The noted American radio historian Jerome Berg has compiled and written four memorable volumes on the entire history of shortwave broadcasting and listening, all of which are filled with interesting and important radio information. In the volume entitled, The Early Shortwave Stations, he mentions the Radio Saigon saga. We quote:
For about a week in early March (1942), at Japan’s direction, Radio Saigon, pretending to be Radio Bandoeng in Java and using the latter’s frequency of 10260 kHz, broadcast propaganda programs in Dutch and Malay (the language of the Dutch East Indies) which were coordinated with Japanese troop movements around Bandoeng. The Battle of Java ended with the surrender of Dutch troops at Bandoeng on March 8 (1942).
During that short era of time in early March 1942, Radio Saigon in South Vietnam was noted on several additional shortwave channels, all of which seemed to be mimicking the usage of NIROM (Netherlands Indies Radio Omroep Maatschappij) Radio Bandoeng on the island of Java. These channels were 10220 kHz, 10230 kHz, 10260 kHz, and 10420 kHz.
Three months later, in June 1942, Radio Saigon in Japanese occupied South Vietnam was noted in the United States with an off-air program relay from Radio Tokyo in Japan. Four months later again (October 1942), Radio Saigon began the broadcast of programs beamed specifically to Australia, often with brief messages from Australian prisoners of war. During these eras, Radio Saigon was noted frequently on its two standard frequencies in parallel, 6185 kHz and 11780 kHz, though it was never allocated a specifically Japanese callsign as was the case in several other countries in Asia.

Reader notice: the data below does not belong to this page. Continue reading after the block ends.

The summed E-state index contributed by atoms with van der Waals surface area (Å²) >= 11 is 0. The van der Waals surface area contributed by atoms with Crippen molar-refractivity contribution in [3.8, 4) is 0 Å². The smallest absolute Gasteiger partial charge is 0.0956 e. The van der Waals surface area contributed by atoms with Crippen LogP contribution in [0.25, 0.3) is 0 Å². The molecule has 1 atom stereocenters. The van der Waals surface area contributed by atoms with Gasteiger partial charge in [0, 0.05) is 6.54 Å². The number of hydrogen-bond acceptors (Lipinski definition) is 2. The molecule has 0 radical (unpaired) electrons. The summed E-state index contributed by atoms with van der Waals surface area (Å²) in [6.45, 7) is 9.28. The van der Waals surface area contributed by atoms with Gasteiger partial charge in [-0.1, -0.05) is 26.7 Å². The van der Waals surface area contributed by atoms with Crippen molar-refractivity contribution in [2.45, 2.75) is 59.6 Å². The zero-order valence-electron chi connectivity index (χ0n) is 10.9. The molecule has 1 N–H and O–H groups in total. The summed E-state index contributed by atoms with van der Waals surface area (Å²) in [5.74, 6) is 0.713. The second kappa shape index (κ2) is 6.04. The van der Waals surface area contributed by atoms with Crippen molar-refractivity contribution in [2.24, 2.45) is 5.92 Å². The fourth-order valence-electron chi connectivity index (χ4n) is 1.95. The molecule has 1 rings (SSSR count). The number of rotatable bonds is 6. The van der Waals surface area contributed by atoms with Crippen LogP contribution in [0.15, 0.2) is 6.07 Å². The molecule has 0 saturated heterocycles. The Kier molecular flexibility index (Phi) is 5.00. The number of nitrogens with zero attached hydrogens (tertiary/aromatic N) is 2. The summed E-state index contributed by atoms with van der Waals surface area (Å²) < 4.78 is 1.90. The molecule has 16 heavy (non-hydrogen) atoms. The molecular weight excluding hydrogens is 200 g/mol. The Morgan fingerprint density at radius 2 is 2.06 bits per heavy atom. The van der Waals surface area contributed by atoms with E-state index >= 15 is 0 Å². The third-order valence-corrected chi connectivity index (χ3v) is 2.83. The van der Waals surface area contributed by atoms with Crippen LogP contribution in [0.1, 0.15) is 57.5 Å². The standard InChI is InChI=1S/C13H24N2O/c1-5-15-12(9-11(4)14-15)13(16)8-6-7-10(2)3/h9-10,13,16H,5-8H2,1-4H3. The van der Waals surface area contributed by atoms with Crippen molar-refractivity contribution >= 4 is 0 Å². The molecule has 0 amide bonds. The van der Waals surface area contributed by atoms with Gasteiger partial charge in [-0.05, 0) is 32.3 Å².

Three years later, on Friday evening March 9, 1945, Japanese army personnel arrived at the station at 9:30 pm, and they arrested the four staff members still on duty, two men and two women. Next day the four prisoners were permitted to return to their individual homes, though Radio Saigon was staffed then onwards by Japanese personnel only. The last day on which messages from Australian POWs was included in their programming beamed to Australia was two month later, on May 31 (1945).
In early September (1945), a few days after the end of the Pacific War, Japanese personnel handed Radio Saigon over to the Viet Minh, a political party in favor of independence for Vietnam, and the Japanese then quietly disappeared. However, the Viet Minh also absconded just as quickly. British personnel began to arrive in Saigon a few days later, during the first week in September, and they found little more than chaos in many areas.